When Bay Area transportation agencies don’t come clean, transit riders, tax payers and the region at large all get hurt. Government agencies have gotten into the bad habit of keeping everything secret that would in any way embarrass or otherwise reflect badly on them. As a result all we get these days in a timely manner are rosy projections and other good news. Here are seven flagrant Bay Area examples of what happens when secrets preempt forthrightness:
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In December of 2017 the Santa Clara VTA projected in the draft EIR that its BART Phase II San Jose extension would cost $4.7 billion. In May of 2020 we learned, long after the fact, that the VTA’s figure had jumped by $2.2 billion to $6.9 billion. Then, last fall, the Federal Transportation Administration (FTA) rejected the VTA’s $6.9 billion total as being grossly understated and declared that what the VTA was planning to build would cost at least $9.15 billion. After vigorously denying the FTA’s figure for six months and steadfastly continuing with its deep and hugely overpriced 48-foot diameter tunnel, the VTA owned up. According to the San Jose Mercury News (April 26, 2022) the VTA has belatedly accepted the FTA’s $9.15 figure and is now fixated on finding the extra $1.66 billion in local funding needed to meet the FTA’s local match requirement. Breaking News! May 5, 2022: Mercury reports that Mayor Sam Liccardo of San Jose has now finally called for an objective analysis of the VTA’s design.
BART’s “Link 21” team has spent $42 million since the Link 21 project started 33 months ago. Yet so far the team and its consultants have revealed little of consequence about the results of their work. Instead we’ve seen a series of “reports” and presentations elucidating elaborate attempts to “find out what the public wants” coupled with a plethora of repetitious descriptions of goals, objectives, local history, the weather, northern California geography, planning perspectives and process.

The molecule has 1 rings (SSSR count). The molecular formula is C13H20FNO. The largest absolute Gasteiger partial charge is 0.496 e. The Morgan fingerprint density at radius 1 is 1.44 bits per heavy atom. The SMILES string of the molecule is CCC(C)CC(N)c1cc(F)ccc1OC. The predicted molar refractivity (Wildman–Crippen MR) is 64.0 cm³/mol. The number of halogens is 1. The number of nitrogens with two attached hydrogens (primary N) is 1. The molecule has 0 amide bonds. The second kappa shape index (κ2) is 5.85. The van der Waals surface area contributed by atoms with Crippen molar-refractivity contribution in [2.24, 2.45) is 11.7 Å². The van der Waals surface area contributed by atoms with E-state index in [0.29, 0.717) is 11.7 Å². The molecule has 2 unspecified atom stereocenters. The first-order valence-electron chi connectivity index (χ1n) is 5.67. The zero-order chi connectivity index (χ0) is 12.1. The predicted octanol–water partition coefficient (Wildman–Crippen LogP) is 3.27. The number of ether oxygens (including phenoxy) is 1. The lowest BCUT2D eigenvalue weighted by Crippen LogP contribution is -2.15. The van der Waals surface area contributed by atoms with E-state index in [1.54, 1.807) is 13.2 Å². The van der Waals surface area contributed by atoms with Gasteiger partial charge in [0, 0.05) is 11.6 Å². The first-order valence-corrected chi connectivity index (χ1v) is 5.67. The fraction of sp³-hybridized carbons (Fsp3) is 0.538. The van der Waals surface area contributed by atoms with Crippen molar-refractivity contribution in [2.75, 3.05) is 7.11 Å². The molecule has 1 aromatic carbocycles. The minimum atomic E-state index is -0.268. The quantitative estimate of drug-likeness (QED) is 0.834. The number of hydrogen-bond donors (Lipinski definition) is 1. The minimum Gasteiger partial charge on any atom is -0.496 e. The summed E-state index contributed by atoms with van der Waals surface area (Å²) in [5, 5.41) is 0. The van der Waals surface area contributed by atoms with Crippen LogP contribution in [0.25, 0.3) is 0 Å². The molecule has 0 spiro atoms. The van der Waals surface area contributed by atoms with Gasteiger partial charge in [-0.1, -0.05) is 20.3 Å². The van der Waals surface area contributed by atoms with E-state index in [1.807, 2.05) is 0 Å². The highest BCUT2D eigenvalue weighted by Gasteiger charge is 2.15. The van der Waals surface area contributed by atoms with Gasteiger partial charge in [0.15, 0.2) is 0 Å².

As another example of non-transparency, at the April 21, 2022 BART Board meeting, six of the nine Board members unaccountably voted to deny their own State-appointed Inspector General the right to speak. So much for transparency.
SMART has turned summersaults to avoid admitting that its operating costs are now so far out of line with its ridership that every train rider currently gets subsidized to the tune of well over $50 per one way ride. The Marin/Sonoma County transportation sales tax measure failed badly in 2020, and will fail again unless SMART’s performance drastically improves.
Doyle Drive in the Presidio of San Francisco started out in 2003 as a routine seismic upgrade of two sections of Caltrans viaduct, slated to cost $420 million. However San Francisco’s then small but ambitious SF County Transportation Agency (CTA) soon got into the act, with the result that the scope of the project began to expand. And expand. By the time construction had started, costs had ballooned to over $1 billion and from then on it became increasingly difficult to obtain forthright cost information. When the CTA inevitably ran out of money and had to borrow from the construction contractor, costs jumped again. It is doubtful that today anyone knows the full cost of the Doyle Drive project, which ended up including not only extensive delay costs but also years of interest and extra profit paid to the contractor. All told the cost of the project reached at least $2 billion, a 476% increase from what the San Francisco voters approved in 2003.
The Caltrain Electrification project was initiated by a federal Full Funding Grant Agreement (FFGA) between the Federal Transportation Administration and the Peninsula Corridor Joint Powers Board executed on May 23, 2017 with an agreed upon total price of $1.93 billion. The project report in May of 2021 showed a price of $1.98 billion, modestly above what had been agreed to four years earlier. But the May budget report was grossly understated. By the time the December 2021 report was issued just seven months later, everyone was stunned to learn that the price had somehow rocketed to $2.44 billion, an increase of $460 million. No indication of a significant budget problem for 55 months and then a $460 million hit, partly because of a nearly four year slip in schedule.
As recently as September 2018, the SFMTA was contending that its Central Subway would be completed by the end of that year at the federally-established budget of $1.578 billion. That turned out to be a grotesquely inaccurate statement. Today costs are $353 million over budget and rising, and people won’t be riding Central Subway trains before the end of this year at the earliest, also four years behind schedule.
Can public trust in government return? Yes, but government will have to earn it.